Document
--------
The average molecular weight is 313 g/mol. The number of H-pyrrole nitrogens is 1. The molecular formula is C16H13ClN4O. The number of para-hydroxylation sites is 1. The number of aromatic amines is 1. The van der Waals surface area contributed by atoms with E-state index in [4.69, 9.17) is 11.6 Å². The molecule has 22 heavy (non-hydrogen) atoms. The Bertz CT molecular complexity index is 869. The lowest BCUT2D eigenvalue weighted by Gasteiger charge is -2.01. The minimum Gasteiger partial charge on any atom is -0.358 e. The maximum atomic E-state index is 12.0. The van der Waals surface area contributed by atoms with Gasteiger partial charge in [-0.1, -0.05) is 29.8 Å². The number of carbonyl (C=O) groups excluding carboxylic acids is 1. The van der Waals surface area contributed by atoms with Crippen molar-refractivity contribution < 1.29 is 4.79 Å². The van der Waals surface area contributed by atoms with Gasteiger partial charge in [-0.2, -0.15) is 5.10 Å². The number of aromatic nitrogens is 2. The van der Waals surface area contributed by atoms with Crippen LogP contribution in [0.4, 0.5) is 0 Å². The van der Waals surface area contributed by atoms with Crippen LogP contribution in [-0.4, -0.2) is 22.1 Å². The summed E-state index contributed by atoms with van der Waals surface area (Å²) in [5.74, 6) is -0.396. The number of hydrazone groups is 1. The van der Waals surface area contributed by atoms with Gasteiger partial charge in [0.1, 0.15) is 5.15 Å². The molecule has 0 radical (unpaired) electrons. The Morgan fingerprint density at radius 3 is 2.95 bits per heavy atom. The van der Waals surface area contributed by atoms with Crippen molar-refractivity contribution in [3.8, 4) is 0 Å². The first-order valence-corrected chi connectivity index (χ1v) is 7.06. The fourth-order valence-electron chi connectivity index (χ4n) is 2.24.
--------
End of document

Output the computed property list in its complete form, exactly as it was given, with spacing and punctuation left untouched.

The average molecular weight is 313 g/mol. The number of H-pyrrole nitrogens is 1. The molecular formula is C16H13ClN4O. The number of para-hydroxylation sites is 1. The number of aromatic amines is 1. The van der Waals surface area contributed by atoms with E-state index in [4.69, 9.17) is 11.6 Å². The molecule has 22 heavy (non-hydrogen) atoms. The Bertz CT molecular complexity index is 869. The lowest BCUT2D eigenvalue weighted by Gasteiger charge is -2.01. The minimum Gasteiger partial charge on any atom is -0.358 e. The maximum atomic E-state index is 12.0. The van der Waals surface area contributed by atoms with Gasteiger partial charge in [-0.1, -0.05) is 29.8 Å². The number of carbonyl (C=O) groups excluding carboxylic acids is 1. The van der Waals surface area contributed by atoms with Crippen molar-refractivity contribution < 1.29 is 4.79 Å². The van der Waals surface area contributed by atoms with Gasteiger partial charge in [-0.2, -0.15) is 5.10 Å². The number of aromatic nitrogens is 2. The van der Waals surface area contributed by atoms with Crippen LogP contribution in [0.4, 0.5) is 0 Å². The van der Waals surface area contributed by atoms with Crippen LogP contribution in [-0.4, -0.2) is 22.1 Å². The summed E-state index contributed by atoms with van der Waals surface area (Å²) in [5.74, 6) is -0.396. The number of hydrazone groups is 1. The van der Waals surface area contributed by atoms with Gasteiger partial charge in [0.1, 0.15) is 5.15 Å². The molecule has 0 radical (unpaired) electrons. The Morgan fingerprint density at radius 3 is 2.95 bits per heavy atom. The van der Waals surface area contributed by atoms with Crippen molar-refractivity contribution in [3.8, 4) is 0 Å². The first-order valence-corrected chi connectivity index (χ1v) is 7.06. The fourth-order valence-electron chi connectivity index (χ4n) is 2.24.